Highlights: What you need to know about the new medicated feed rules…

  • On January 1, 2017 new federal rules will require that a herd veterinarian provide a Veterinary Feed Directive (VFD) order when any “medically important antibiotic” (antibiotic used in both human and veterinary medicine) is added to feed. Similar authorization will be required for use of medically important antibiotics added to water as well as some milk replacer additives.
  • Veterinary authorization for use of medically important antibiotics in feed, water, or milk replacer must originate from the herd veterinarian having drug oversight on the dairy, a practice recognized by the Food and Drug Administration as a VCPR.
  • Because “medically important antibiotics” are never fed to adult dairy cows, this rule should minimally effect dairy producers.
  • The most noticeable change for some producers will be having to obtain a VFD order for use of medicated milk replacer in hutch calves or for use of antibiotics in the feed of young-stock, such as to treat an outbreak of respiratory disease.
  • To minimize potential disruption to their operations, producers should plan ahead now with their veterinarian to ensure availability and timely delivery of medicated feeds to the dairy.
  • These changes in federal law are separate from changes in California state law which become effective 2018. CDQAP will partner with the California Department of Food and Agriculture in 2017 to help producers prepare for those changes as well.

The Veterinary Feed Directive (VFD): The Basics

The newly revised Veterinary Feed Directive (VFD) rule becomes effective on January 1st 2017. The rule applies to all food animal sectors, including cattle and swine, sheep and goats, poultry and even bees.

The collective result of this and related rules is that while “medically important antibiotics” (antibiotics used in human medicine) will still be available for use in feed and water on the farm, they will no longer be available over-the-counter.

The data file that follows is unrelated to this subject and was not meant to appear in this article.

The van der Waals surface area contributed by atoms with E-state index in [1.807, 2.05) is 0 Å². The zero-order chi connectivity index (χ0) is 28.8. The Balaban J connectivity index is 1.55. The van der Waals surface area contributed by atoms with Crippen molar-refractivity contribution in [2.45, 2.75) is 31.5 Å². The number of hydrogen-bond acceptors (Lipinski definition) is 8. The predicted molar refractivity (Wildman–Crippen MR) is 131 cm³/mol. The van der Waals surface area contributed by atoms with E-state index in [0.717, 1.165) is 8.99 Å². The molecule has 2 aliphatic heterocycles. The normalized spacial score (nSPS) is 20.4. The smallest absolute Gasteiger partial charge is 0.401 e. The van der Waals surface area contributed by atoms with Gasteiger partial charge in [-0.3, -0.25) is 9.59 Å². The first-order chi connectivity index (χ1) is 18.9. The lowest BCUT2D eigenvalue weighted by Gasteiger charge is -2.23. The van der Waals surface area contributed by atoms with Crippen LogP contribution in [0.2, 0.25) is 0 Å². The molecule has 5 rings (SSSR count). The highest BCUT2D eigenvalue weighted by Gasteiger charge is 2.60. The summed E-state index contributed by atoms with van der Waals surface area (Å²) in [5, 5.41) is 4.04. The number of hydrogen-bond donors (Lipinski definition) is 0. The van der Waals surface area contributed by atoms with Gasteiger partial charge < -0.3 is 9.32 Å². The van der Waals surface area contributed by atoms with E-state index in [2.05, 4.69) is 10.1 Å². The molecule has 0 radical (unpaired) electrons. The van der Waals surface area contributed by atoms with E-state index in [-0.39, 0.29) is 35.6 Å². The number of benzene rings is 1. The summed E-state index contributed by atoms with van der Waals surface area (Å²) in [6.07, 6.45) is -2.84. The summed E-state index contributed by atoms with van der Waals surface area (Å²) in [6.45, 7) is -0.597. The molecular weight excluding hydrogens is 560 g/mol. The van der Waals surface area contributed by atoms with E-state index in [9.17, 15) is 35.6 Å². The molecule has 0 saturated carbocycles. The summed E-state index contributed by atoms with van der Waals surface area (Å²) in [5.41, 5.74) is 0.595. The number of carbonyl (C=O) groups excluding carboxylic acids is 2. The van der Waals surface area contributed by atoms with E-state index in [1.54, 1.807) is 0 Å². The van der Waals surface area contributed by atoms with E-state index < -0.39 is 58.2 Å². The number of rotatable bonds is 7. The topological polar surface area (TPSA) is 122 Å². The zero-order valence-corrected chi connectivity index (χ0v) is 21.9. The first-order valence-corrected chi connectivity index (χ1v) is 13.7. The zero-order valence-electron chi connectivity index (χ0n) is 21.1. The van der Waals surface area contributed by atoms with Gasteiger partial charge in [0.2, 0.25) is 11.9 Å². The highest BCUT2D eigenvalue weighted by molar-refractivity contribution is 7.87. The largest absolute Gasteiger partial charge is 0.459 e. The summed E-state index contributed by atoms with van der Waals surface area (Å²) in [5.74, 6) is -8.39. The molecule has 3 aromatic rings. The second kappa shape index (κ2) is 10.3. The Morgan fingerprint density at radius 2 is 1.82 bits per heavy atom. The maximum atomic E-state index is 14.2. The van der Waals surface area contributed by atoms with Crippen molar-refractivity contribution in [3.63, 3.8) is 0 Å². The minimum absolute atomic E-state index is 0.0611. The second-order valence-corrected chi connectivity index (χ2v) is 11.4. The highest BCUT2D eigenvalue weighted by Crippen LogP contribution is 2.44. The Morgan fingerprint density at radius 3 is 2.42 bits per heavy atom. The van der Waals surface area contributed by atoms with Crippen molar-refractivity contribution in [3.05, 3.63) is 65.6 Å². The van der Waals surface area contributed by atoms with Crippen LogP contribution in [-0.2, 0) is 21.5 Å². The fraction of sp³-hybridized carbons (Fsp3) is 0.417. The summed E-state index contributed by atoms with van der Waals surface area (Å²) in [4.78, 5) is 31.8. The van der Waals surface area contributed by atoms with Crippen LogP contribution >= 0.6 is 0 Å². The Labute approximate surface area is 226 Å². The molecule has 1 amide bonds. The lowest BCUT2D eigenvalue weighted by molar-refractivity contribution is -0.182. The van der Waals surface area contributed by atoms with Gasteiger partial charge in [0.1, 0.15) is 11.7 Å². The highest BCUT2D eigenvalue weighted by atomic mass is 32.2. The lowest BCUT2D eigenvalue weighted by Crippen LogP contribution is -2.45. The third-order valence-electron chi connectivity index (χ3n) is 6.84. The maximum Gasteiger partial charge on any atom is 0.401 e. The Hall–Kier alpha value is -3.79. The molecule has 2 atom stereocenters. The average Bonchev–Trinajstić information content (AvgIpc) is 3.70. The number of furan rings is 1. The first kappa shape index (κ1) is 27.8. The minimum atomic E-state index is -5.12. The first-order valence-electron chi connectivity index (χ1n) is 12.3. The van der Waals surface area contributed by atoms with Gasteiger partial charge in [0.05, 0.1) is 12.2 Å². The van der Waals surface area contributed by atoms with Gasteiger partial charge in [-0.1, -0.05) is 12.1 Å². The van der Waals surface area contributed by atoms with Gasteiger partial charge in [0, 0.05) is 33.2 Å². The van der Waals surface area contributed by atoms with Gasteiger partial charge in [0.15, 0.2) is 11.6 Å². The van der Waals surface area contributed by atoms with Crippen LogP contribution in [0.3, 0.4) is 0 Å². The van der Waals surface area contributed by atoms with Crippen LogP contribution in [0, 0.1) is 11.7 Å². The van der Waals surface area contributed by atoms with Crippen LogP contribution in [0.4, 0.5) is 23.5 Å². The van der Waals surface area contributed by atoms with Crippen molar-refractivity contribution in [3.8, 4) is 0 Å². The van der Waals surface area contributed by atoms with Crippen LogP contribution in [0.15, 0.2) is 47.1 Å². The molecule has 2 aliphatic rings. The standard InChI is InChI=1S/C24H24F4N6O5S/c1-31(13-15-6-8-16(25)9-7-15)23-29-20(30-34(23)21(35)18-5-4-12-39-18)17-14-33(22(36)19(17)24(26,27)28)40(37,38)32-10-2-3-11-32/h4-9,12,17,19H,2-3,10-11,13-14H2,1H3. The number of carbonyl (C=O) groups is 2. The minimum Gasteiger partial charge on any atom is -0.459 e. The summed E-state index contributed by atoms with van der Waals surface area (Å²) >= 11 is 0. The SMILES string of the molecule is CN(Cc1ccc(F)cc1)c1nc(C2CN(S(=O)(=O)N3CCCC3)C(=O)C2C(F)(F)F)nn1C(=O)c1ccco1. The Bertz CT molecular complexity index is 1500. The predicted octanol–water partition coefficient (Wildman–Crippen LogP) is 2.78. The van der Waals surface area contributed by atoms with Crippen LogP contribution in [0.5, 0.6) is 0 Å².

The two most important components of these rules direct that:

  • Addition of medically important antibiotics to feed and water will no longer be permitted for non-therapeutic purposes such as “weight gain”, “growth promotion”, or “feed efficiency”.
  • The addition of any medically important antibiotics to feed or water will require a veterinarian’s authorization, either “VFD Order” for feed or a “prescription” when an antibiotic is added on the farm to water, milk or milk replacer.

Compared to other livestock and poultry producers, new Veterinary Feed Directive (VFD) regulations should minimally effect dairy producers. To avoid confusion however it’s best to plan with your veterinarian now.  For a quick, understandable review producers might start by watching the 7-minute video from the FDA covers the VFD basics.
One thing that has not changed relative to drug regulations is that it remains illegal use antibiotics off-label in feed. Put another way, feeds containing antibiotics can only be used exactly according to the label. Feeding antibiotics using a different dosage or duration of treatment, use in a different species or even for a different disease condition is a violation of the federal Food, Drug and Cosmetic Act.

Why are the VFD rules being implemented?

In order to address the problem of antibiotic resistance, the new rules promote more veterinary oversight of antibiotics important in human medicine. Expertise provided by veterinarians will help optimize antibiotic use on farms, limiting development of resistance. For this reason, the veterinary authorization must come from the herd’s veterinarian, who has oversight of the medication program on the dairy, called a VCPR (see below). Internet pharmacies do not meet these requirements. Besides helping limit resistance in humans, veterinary guidance should also aid in keeping antibiotics effective on the farm as well. Efforts to curtail resistance have not been limited just to agriculture. Human medicine has seen extensive doctor-patient education programs and, in California, hospitals are mandated to have programs to minimize antibiotic resistance.

Some bacteria, like the one on the right have become resistant to many antibiotics.

How will VFD rules affect dairy producers?

California dairy producers should experience only minimal disruption to their operations for three reasons:

  • The VFD still allows for use of medically important antibiotics in feed for the prevention, control and treatment of disease on the dairy.
  •  The only medications currently fed to adult dairy cows (monensin, some parasite and bloat preventatives) will not require a VFD order.
  • Most dairy producers already have a herd veterinarian providing prescription medications and will also be able to provide VFD orders.